To comprehend the potential consequences of biodiversity loss on the leaf litter decomposition process, a better understanding of its underlying mechanisms is necessary. Here, we hypothesize that positive litter mixture effects occur via complementary resource use, when litter species complement each other in terms of resource quality for detritivores. To investigate this, monocultures and mixtures of two leaf litter species varying in quality were allowed to decompose with and without a single macro-detritivore species (the terrestrial woodlice Oniscus asellus). Resource quality of the mixture was assessed by the mean concentration, the dissimilarity in absolute and relative concentrations, and the covariance between nitrogen (N), phosphorus (P) and calcium (Ca) supply. Our results clearly show that litter mixing effects were driven by differences in their resource quality for detritivores. In particular, complementary supply of N and P was a major driver of litter mixing effects. Interestingly, litter mixing effects caused by the addition of woodlice were predominantly driven by N dissimilarity, whereas in their absence, increased P concentration was the main driver of litter mixing effects. These results show that ultimately, litter diversity effects on decomposition may be driven by complementary resource use of the whole decomposer community (i.e., microbes and macro-detritivores).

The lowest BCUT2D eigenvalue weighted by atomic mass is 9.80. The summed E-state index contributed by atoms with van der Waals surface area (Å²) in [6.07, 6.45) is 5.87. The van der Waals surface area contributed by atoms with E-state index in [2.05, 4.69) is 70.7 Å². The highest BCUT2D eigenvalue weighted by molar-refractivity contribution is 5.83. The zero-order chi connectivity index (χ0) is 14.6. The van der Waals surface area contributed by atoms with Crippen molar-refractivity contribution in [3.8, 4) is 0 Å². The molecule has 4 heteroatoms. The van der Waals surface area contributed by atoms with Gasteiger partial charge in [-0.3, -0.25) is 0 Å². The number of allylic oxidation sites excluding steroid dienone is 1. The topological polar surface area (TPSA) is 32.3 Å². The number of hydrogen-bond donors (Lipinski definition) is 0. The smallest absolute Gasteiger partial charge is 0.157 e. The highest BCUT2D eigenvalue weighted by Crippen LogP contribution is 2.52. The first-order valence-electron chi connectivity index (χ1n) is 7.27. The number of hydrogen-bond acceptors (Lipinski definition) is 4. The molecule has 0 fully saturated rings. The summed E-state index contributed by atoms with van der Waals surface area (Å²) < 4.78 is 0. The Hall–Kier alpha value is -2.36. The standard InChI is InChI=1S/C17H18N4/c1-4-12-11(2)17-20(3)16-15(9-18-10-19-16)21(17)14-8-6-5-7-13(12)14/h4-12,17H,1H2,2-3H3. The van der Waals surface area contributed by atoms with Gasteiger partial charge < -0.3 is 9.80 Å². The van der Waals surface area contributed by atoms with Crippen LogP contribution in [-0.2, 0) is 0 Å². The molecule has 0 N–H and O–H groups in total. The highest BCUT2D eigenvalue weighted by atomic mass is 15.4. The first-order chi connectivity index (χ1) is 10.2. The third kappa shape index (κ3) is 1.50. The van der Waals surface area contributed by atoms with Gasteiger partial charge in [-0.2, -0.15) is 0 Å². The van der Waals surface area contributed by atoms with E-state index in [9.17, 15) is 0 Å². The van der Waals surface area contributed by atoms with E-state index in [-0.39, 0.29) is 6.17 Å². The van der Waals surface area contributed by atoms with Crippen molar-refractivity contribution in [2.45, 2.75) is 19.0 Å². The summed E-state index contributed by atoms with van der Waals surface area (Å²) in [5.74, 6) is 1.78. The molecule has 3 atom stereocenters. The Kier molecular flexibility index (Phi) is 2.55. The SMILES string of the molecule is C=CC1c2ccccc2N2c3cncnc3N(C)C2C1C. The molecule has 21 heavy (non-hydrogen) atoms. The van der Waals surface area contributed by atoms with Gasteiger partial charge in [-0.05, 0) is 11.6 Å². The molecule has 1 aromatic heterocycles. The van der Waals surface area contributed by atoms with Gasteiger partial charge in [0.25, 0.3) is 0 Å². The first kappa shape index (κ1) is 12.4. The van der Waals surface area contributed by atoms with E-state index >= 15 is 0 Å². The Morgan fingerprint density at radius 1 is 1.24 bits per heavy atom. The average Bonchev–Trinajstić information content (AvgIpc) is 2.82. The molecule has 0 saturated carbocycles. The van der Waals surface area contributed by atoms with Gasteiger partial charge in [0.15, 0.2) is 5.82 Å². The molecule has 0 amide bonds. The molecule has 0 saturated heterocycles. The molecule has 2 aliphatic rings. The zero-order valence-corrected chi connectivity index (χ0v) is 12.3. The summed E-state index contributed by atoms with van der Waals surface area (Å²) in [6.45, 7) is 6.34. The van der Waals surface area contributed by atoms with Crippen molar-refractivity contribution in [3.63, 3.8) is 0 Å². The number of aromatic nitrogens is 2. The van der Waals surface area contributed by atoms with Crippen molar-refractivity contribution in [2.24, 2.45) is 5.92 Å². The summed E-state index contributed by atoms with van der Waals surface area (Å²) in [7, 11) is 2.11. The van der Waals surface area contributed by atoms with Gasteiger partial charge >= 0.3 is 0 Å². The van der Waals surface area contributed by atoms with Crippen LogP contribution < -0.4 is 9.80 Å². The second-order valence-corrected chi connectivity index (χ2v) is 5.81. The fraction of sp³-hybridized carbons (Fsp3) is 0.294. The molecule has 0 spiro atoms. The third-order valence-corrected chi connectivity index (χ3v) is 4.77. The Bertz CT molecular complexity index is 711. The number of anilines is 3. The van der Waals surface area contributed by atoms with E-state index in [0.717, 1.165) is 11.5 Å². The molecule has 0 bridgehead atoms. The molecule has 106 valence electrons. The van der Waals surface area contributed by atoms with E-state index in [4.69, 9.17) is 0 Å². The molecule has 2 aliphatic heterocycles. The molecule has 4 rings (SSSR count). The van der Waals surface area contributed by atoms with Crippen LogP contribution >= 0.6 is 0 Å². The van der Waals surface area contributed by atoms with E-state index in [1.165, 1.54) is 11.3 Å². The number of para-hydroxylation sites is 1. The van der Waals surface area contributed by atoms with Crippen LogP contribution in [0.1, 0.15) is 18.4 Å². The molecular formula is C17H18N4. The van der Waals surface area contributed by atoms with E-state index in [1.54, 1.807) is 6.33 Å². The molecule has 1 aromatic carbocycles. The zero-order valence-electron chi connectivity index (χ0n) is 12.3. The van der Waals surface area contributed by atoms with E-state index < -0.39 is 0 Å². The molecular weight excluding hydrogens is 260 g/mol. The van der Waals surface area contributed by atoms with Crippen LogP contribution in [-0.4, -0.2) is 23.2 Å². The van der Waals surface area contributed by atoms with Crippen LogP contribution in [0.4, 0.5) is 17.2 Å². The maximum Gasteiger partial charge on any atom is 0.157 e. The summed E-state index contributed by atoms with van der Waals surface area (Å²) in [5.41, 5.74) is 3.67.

- ecosystem function
- soil processes